October, 1976. That report is now a public document and I understand is available in the Parliamentary Library. Evidence was given by Dr Spargo, who is a regional health officer for the West Australian Government. He spoke of the problems of alcohol and its relationship to health. I direct the honourable member's attention to the questioning by the honourable member for Mackellar (Mr Wentworth) about the other health problems, such as venereal disease, that are important. I can assure the honourable member that health and health problems are receiving the utmost attention in the inquiry that we are conducting at the moment. We believe that our report on alcohol problems has to be considered in conjunction with the health of the people themselves and the effect that alcohol perhaps has in bringing about such conditions. This is a very vexed problem and is not one that is capable of easy solutions.

May I mention some of the problems. If we encourage Aboriginal people to move away from European centres of population and into outstations, how are we to provide the sophisticated health care that will enable us to control the situation generally? How are we to provide that sophisticated health care in fringe camps when people are moving around? How are we to prevent people from moving around from one place to another when they believe that if someone has died in a particular location they must move their home? How are we to overcome the neglect of children- the problem of children not being fed because their parents are drinking extensively, so much so that they cannot provide the care that is needed? These problems are real and the solutions are not easily provided. There is no doubt that this Government and the former Government had these problems very much in mind. The efforts of our Committee are centred upon coping with them. I believe that our Committee could sufficiently widen the scope of its current inquiry to ensure that these aspects are covered in greater detail. I think it is best that we consider these problems in conjunction with our present inquiry which, as the Hansard record of the Committee shows, is taking us around Australia. I submit also that such a course would save a considerable amount of taxpayers' money as it would avoid unnecessary duplication.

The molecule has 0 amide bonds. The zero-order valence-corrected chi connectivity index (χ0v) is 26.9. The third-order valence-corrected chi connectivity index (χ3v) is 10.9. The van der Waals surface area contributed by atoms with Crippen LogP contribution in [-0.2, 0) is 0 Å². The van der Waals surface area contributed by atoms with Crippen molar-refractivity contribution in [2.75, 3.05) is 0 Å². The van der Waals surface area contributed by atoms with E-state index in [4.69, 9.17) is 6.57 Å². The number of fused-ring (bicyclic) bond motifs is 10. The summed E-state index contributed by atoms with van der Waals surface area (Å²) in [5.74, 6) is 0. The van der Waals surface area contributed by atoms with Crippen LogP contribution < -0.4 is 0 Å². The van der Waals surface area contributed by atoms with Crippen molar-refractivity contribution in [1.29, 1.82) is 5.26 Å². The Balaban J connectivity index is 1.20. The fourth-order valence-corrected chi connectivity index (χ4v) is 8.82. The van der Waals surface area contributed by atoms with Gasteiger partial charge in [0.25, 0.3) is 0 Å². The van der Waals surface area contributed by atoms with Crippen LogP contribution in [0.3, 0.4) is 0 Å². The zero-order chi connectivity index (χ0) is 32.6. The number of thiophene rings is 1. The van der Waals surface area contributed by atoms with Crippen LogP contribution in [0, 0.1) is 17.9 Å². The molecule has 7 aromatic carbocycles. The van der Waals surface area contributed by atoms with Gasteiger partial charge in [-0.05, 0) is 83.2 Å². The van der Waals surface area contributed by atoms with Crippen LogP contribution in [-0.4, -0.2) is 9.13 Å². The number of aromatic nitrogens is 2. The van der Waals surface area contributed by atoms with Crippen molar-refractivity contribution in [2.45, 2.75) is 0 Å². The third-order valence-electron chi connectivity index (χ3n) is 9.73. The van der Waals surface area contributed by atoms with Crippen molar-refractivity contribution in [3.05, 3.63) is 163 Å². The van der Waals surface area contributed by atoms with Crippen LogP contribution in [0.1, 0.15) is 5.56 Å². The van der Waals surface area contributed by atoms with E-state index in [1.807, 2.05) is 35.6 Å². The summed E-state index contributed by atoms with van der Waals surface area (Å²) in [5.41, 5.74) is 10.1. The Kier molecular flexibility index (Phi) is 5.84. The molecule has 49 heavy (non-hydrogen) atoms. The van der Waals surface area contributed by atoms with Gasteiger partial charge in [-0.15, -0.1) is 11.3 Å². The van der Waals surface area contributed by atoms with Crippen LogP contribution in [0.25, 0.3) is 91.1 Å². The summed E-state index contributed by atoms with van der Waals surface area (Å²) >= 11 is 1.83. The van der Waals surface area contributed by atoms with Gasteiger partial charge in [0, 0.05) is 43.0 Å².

Mr DEPUTY SPEAKER (Mr Giles -Order! The discussion is concluded.